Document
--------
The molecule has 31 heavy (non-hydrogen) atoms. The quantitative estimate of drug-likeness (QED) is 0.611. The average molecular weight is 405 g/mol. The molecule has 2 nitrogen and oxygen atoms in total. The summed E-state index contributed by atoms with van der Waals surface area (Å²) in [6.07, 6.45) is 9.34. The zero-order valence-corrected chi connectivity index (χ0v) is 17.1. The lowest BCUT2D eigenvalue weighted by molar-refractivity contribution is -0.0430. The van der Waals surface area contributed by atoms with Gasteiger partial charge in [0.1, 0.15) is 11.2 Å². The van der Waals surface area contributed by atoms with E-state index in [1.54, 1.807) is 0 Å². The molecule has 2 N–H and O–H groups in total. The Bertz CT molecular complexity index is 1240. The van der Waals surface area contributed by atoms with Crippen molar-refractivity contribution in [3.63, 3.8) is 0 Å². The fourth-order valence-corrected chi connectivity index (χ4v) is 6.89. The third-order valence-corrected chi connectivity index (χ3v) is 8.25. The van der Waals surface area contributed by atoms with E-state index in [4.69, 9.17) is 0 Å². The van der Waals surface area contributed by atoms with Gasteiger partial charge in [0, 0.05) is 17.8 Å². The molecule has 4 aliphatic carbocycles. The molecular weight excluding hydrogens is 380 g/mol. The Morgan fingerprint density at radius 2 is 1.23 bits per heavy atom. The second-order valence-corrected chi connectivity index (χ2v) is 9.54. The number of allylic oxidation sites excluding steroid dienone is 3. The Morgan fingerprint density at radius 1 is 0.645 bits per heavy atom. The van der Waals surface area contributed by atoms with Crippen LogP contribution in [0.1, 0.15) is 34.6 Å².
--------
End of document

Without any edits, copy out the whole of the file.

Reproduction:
The molecule has 31 heavy (non-hydrogen) atoms. The quantitative estimate of drug-likeness (QED) is 0.611. The average molecular weight is 405 g/mol. The molecule has 2 nitrogen and oxygen atoms in total. The summed E-state index contributed by atoms with van der Waals surface area (Å²) in [6.07, 6.45) is 9.34. The zero-order valence-corrected chi connectivity index (χ0v) is 17.1. The lowest BCUT2D eigenvalue weighted by molar-refractivity contribution is -0.0430. The van der Waals surface area contributed by atoms with Gasteiger partial charge in [0.1, 0.15) is 11.2 Å². The van der Waals surface area contributed by atoms with E-state index in [1.54, 1.807) is 0 Å². The molecule has 2 N–H and O–H groups in total. The Bertz CT molecular complexity index is 1240. The van der Waals surface area contributed by atoms with Crippen molar-refractivity contribution in [3.63, 3.8) is 0 Å². The fourth-order valence-corrected chi connectivity index (χ4v) is 6.89. The third-order valence-corrected chi connectivity index (χ3v) is 8.25. The van der Waals surface area contributed by atoms with E-state index in [4.69, 9.17) is 0 Å². The van der Waals surface area contributed by atoms with Gasteiger partial charge in [0, 0.05) is 17.8 Å². The molecule has 4 aliphatic carbocycles. The molecular weight excluding hydrogens is 380 g/mol. The Morgan fingerprint density at radius 2 is 1.23 bits per heavy atom. The second-order valence-corrected chi connectivity index (χ2v) is 9.54. The number of allylic oxidation sites excluding steroid dienone is 3. The Morgan fingerprint density at radius 1 is 0.645 bits per heavy atom. The van der Waals surface area contributed by atoms with Crippen LogP contribution in [0.1, 0.15) is 34.6 Å².